Afghanistan Hopes to Significantly Increase Fruit Deliveries to Russia

Afghanistan Hopes to Significantly Increase Fruit Deliveries to Russia
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Sputnik/ Evgeny BiyatovBusiness05:35 14.09.2017Get short URL126440

Afghanistan Chamber of Commerce and Industries announces that Kabul is going to increase fruit exports to Russia.

MOSCOW (Sputnik) — Afghanistan plans to increase fruit exports to Russia in the near future, hoping to be delivering up to 70 tonnes of fruits to Moscow per day, First Vice-Chairman of Afghanistan Chamber of Commerce and Industries (ACCI) Al-Khaj Khan Jan Alokozai told Sputnik.

In August, Afghan President Ashraf Ghani promised his support to the exporters of fruits, and announced that Afghanistan intended to open new export centers in several states, including Russia.

“As for the Moscow market, it is a market with enormous possibilities for us, not only for fruits, but also for vegetables and other agricultural production. For Moscow alone, we could produce 70 tonnes of oranges per day. We have great pomegranates, apples. Export potential of Afghanistan is one million tonnes of fruits, and that is apart from what we produce and use for domestic consumption,” Alokozai said on Wednesday.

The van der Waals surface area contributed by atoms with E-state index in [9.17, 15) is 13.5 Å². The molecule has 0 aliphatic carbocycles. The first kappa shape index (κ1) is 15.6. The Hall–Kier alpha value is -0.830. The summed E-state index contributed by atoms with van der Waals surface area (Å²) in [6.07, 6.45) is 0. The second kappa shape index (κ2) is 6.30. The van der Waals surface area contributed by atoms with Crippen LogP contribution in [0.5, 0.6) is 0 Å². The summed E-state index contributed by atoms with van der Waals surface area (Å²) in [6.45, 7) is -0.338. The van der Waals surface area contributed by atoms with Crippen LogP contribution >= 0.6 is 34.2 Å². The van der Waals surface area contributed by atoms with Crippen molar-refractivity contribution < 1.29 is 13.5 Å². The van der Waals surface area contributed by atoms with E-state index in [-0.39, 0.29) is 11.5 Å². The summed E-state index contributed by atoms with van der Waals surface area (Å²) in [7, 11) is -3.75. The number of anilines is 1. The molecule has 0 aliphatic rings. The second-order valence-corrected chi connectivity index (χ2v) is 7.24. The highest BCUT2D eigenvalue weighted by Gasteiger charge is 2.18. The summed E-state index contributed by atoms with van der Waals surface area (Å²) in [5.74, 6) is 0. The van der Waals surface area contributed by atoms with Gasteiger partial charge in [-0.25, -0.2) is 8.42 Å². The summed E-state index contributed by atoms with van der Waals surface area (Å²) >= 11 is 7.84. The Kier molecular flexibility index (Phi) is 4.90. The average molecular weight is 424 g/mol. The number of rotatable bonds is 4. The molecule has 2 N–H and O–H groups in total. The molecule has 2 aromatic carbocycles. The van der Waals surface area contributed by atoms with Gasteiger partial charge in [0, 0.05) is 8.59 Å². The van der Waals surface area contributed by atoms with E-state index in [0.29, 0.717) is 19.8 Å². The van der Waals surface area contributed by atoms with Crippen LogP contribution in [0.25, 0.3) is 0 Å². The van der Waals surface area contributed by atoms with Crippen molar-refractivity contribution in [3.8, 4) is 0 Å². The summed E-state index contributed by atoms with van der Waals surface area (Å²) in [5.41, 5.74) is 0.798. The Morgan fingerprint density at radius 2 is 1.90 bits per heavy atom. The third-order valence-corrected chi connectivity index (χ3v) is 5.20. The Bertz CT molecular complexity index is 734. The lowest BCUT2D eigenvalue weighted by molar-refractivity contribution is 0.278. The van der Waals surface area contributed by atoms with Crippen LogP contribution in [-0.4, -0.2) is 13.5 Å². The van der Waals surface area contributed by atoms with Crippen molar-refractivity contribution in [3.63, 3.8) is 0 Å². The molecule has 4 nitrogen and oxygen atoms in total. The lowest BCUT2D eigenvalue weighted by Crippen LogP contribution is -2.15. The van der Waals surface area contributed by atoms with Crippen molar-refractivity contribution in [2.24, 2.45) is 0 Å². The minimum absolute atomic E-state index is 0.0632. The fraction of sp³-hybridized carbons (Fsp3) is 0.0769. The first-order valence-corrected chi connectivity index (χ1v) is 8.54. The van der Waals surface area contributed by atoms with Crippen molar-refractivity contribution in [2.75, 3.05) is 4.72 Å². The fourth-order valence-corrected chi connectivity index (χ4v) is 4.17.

However, he added that there were certain difficulties in organizing the deliveries, in particular because of the lack of direct railway routes.

“That is why we hope that our friends from Turkmenistan and Uzbekistan will join in and help us to organize a corridor for delivery of our production to Moscow markets,” Alokozai explained, adding that the sides needed to sign a multilateral protocol or a treaty on transit.

Afghanistan’s economy has been suffering severe setbacks for decades following a series of civil wars and the insurgency of several terrorist groups. In the recent years, however, the country’s economy started to show positive dynamics, but still remains dependent on the international aid.

Fruits and nuts comprise some 95 percent of Afghan import to Russia. In 2016, import of these products amounted to $5.9 million.

Source.